by Joe Kleiman, InPark News Editor
Orlando, FL, USA (May 6, 2014) — SeaWorld last week added air vests to its portfolio of safety measures for killer whale, or orca, trainers at the chain’s three marine life parks. This newest measure joins more than $70 million in infrastructure and procedural improvements implemented in the four years since the death of a SeaWorld trainer in an orca-related incident. Other changes have included elevated walkways, remote control gates, raisable tank floors, and limits on proximity restrictions to the animals.
The vests, shown in the following video, feature inflatable airbags to create buoyancy and an integrated scuba regulator attached to a small air canister on the lower back.
On April 8, following the hearing on a California Assembly bill that would have, among other things, prohibited orca performaces, SeaWorld San Diego park president John Reilly confirmed to InPark that his trainers have been practicing desensitization sessions with the park’s orcas as part of its safety procedures. “They’re taking place in the smallest pool, the medical pool, which also has a raisable floor,” he said, adding, “But we have no plans at all for waterwork.”
Waterwork has been an area of contention for the parks following the OSHA investigation into the 2010 death of senior orca trainer Dawn Brancheau in Orlando, the only only orca-related death of a SeaWorld trainer in the chain’s 49-year history of displaying the animals. Part of OSHA’s citation called for the Orlando park to discontinue water work. According to the April 11, 2014 US Court of Appeals decision on the OSHA case, where SeaWorld appealed to have the OSHA ban on waterwork reversed:
In SeaWorld’s terms, when trainers are out of the pool or on submerged ledges called “slideouts” in water no deeper than their knees, their interactions with killer whales are called “drywork.” Any interaction in deeper water is “waterwork.”
The court ruled in favor of the OSHA directive, meaning that if SeaWorld wishes to take the appeals process further, they can do so only to the United States Supreme Court. Shortly after the Appellate Court decision, the company issued the following statement:
We are obviously disappointed with today’s decision from the U.S. Court of Appeals. Following the tragic death of Dawn Brancheau in 2010, we voluntarily deployed several new safety measures, including removing trainers from the water during shows. In so noting in its opinion, the Court acknowledged that there will still be human interactions and performances with killer whales and, according to the Court, the decision simply requires that we continue with increased safety measures during our shows. SeaWorld remains committed to providing a safe workplace for employees, healthy environments for the animals in our care, and inspirational and educational experiences with killer whales for our guests. We are still reviewing the opinion and no decision has been made on whether we will appeal.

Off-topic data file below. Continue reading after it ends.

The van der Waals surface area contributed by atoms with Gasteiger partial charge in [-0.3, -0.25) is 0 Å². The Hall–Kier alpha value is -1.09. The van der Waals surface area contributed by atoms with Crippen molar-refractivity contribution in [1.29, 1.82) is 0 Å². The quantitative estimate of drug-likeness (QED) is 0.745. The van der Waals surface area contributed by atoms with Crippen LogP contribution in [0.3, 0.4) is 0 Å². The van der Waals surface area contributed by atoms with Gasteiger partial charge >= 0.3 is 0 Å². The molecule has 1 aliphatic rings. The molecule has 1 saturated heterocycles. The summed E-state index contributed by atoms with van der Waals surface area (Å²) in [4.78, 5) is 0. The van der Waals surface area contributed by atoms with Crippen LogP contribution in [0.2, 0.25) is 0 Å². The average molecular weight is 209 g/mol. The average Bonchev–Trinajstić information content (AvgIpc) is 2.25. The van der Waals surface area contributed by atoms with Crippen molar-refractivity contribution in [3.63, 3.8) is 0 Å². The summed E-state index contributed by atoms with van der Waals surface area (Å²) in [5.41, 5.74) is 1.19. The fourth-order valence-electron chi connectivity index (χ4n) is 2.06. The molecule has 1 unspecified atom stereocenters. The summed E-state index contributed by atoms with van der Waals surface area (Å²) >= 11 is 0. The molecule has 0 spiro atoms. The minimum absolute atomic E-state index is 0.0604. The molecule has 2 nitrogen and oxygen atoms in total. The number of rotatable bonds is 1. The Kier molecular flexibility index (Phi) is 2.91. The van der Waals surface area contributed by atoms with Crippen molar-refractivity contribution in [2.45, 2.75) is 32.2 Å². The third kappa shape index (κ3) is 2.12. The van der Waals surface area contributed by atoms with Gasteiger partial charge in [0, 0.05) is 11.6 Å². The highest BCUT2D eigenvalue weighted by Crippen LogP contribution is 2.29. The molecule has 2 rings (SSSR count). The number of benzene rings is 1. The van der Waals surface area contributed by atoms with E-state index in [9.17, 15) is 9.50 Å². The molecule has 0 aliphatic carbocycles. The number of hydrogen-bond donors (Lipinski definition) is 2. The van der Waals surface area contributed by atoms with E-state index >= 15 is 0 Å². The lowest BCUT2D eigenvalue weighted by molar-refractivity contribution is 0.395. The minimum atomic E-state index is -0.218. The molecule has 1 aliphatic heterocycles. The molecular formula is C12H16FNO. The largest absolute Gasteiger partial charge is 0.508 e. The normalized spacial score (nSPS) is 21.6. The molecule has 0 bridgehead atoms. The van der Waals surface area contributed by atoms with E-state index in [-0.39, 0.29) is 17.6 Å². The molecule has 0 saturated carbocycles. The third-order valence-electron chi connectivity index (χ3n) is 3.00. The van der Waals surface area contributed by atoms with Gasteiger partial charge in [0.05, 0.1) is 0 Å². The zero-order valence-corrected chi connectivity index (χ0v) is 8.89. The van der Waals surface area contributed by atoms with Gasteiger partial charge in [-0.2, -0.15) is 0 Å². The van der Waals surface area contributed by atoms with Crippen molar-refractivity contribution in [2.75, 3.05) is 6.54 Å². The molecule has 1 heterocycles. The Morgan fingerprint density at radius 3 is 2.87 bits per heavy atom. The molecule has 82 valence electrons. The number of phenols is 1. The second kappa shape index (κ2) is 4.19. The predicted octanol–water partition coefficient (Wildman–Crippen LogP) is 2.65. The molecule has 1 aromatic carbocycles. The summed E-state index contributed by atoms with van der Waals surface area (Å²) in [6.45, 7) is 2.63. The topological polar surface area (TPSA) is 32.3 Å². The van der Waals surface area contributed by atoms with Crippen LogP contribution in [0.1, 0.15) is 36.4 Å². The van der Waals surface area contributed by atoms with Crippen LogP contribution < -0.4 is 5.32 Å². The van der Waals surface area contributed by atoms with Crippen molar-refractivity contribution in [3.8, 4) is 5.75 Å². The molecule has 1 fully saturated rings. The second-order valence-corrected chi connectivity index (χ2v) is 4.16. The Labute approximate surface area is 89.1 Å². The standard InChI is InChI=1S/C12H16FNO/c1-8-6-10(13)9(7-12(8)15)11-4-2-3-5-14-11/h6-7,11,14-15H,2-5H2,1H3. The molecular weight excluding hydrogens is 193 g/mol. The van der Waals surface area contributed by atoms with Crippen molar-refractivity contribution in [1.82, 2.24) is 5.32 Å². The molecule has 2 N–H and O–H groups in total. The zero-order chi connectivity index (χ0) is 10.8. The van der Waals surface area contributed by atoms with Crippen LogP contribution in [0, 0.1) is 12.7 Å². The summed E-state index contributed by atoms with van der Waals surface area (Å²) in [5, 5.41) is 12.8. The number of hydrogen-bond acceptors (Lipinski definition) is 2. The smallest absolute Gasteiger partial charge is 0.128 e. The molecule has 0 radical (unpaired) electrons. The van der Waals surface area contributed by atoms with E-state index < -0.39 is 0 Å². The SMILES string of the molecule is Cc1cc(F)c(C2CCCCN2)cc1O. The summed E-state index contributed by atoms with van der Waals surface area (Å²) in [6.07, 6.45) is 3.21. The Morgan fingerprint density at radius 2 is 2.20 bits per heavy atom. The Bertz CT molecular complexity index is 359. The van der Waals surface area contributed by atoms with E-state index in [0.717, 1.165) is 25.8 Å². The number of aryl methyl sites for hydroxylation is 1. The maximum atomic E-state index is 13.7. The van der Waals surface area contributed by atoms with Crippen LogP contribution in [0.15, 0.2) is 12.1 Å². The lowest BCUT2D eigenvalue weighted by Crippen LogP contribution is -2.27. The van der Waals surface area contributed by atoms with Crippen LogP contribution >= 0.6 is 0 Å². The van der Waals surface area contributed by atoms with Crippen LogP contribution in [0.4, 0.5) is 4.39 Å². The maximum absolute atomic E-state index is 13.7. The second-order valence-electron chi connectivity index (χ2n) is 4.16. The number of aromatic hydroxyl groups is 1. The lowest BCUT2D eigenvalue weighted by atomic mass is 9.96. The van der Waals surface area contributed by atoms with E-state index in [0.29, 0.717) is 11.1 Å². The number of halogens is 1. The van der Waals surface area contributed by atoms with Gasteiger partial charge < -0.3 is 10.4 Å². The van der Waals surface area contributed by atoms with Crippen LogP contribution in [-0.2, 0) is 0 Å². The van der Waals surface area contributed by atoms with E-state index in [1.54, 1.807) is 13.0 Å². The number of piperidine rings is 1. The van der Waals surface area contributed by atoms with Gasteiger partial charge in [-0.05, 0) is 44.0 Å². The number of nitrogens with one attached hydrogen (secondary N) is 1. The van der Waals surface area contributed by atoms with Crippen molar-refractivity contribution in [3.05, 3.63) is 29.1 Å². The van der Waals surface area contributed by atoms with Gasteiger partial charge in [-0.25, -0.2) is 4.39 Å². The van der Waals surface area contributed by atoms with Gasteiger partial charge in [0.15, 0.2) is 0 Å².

InPark contacted Erik Beard, an attorney specializing in amusement industry law, to see what effect the OSHA decision might have on SeaWorld’s other parks. According to Beard:
By its terms the OSHA citations and penalties and the Court of Appeals’ decision ONLY applies to SeaWorld of Florida, LLC, the entity that owns and operates SeaWorld’s Orlando park. As a technical matter, therefore, the ban on waterwork with orcas does not extend to SeaWorld’s San Antonio or San Diego locations. That said, the trial judge in this case considered evidence relating to the San Antonio and San Diego parks and specifically commented on the policy of SeaWorld Parks & Entertainment, the parent company of all SeaWorld parks, to create consistency in the animal operations between all the parks. Thus, while not strictly applicable to these other SeaWorld locations, the Court of Appeals’ decision could be be viewed as a warning of sorts about OSHA’s position vis-a-vis SeaWorld’s other locations should waterwork continue. That said, there may be additional safety measures that could be implemented in San Antonio or San Diego that SeaWorld believes sufficiently distinguish these parks from Orlando so as to allow waterwork to resume notwithstanding the Court of Appeals’ ruling.
We also asked Beard about any implications the decision may have on the only other US park to house orcas, the Miami Seaquarium, which is currently undergoing an ownership change to Palace Entertainment, the American subsidiary of European zoo and theme park operator Parques Reunidos. Beard responded:
As to whether Miami Seaquarium would have to comply – they don’t. But, again, the OSHA case against SeaWorld may be seen as a shot across the bow to other operators of orca shows.
A new nighttime orca show, “Shamu’s Celebration: Light up the Night” is scheduled to premiere this Summer. Details on the new show have not been announced.